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Question: How can one generalize parallelograms to non-Euclidean spaces?

In particular, how can one generalize parallelograms to Finsler manifolds which are not necessarily affine spaces (i.e. to "spaces with norms which don't satisfy the parallelogram law")?

Or at least to Riemannian manifolds which are not affine spaces?

The dream of course would be a generalization to arbitrary geodesic spaces, but an appropriate notion of parallelism may not be available for them.

A pointer to a reference will suffice for an answer.

Problem: The standard definition of parallelogram is only valid for Euclidean geometry.

In Euclidean geometry, a parallelogram is a non-self-intersecting quadrilateral with two pairs of parallel sides.

The quadrilateral part should generalize simply enough to any space with geodesics, with arbitrary geodesics replacing line segments.

However, the choice of how to generalize "parallel" is not so straightforward. The Wikipedia article on parallelism mentions at least 3 distinct concepts which are equivalent in Euclidean geometry and in that case correspond to the notion of parallelism -- in non-Euclidean geometries they correspond to (i) equidistant curves, (ii) parallel geodesics, and (iii) geodesics sharing a common perpendicular. The article about the parallel postulate mention 4 distinct concepts which are equivalent in Euclidean geometry and in that case correspond to the notion of parallelism -- (i) constant separation, (ii) never meeting, (iii) same angles where crossed by some third line, (iv) same angles where crossed by any third line.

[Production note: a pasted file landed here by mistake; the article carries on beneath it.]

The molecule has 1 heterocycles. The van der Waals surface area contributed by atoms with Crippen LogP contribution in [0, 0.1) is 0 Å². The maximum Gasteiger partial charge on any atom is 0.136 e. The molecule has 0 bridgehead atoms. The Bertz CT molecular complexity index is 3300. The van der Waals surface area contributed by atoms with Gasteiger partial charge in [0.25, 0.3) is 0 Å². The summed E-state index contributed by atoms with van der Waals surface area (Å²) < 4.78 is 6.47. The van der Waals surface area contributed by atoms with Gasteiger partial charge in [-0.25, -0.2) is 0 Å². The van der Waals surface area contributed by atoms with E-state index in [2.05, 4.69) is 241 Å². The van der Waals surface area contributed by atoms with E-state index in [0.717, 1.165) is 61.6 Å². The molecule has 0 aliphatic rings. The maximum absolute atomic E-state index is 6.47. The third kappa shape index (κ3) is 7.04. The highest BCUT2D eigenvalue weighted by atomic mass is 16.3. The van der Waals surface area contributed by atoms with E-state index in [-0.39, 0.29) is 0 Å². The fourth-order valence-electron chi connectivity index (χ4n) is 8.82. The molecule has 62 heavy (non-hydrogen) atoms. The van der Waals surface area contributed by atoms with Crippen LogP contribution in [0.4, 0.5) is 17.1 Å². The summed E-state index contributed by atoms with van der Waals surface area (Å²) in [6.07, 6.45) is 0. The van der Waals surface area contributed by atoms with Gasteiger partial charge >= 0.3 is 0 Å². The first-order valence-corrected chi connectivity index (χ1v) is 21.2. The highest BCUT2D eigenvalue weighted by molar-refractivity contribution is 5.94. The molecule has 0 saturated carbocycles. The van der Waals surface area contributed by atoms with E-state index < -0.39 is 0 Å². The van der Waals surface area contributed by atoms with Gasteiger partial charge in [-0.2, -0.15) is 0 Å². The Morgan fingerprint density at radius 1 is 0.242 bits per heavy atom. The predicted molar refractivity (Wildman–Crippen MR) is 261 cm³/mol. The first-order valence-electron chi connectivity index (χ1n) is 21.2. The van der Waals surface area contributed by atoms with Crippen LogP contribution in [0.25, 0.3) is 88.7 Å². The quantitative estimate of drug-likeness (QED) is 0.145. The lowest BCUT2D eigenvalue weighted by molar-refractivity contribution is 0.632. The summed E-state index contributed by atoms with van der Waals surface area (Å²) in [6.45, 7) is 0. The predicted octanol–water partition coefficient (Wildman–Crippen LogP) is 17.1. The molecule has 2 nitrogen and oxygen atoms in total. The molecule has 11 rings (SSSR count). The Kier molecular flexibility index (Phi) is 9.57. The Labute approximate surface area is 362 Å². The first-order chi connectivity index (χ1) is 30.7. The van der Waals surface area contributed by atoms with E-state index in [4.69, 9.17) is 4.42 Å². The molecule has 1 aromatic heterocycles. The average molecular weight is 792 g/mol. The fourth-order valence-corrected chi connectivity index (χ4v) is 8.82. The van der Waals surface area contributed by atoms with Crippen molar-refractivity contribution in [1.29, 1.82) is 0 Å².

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    $\begingroup$ What about defining a parallelogram as a quadrilateral whose diagonals bisect each other? $\endgroup$ – Aretino Apr 2 '17 at 12:15
  • $\begingroup$ @Aretino Yes I think this is a good idea, in fact probably better than the original definition. It works very well with more abstraction friendly versions of the parallel postulate, for instance en.wikipedia.org/wiki/… If you want to write this as an answer (maybe with one or two more sentences) I will accept it. It works very nicely in any geodesic space. But yes, I think this is exactly what I am looking for, I really appreciate you pointing this fact out to me, since I did not remember it from Euclidean geometry. $\endgroup$ – Chill2Macht Apr 2 '17 at 12:18
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While the standard euclidean definition refers to parallel lines, several other definitions are possible (and widely present in the literature). For instance, one can define a parallelogram as a quadrilateral having a center of symmetry, or as a quadrilateral whose diagonals intersect at their midpoint. The latter definition might be more suited to generalize the notion of parallelogram in non-euclidean spaces.

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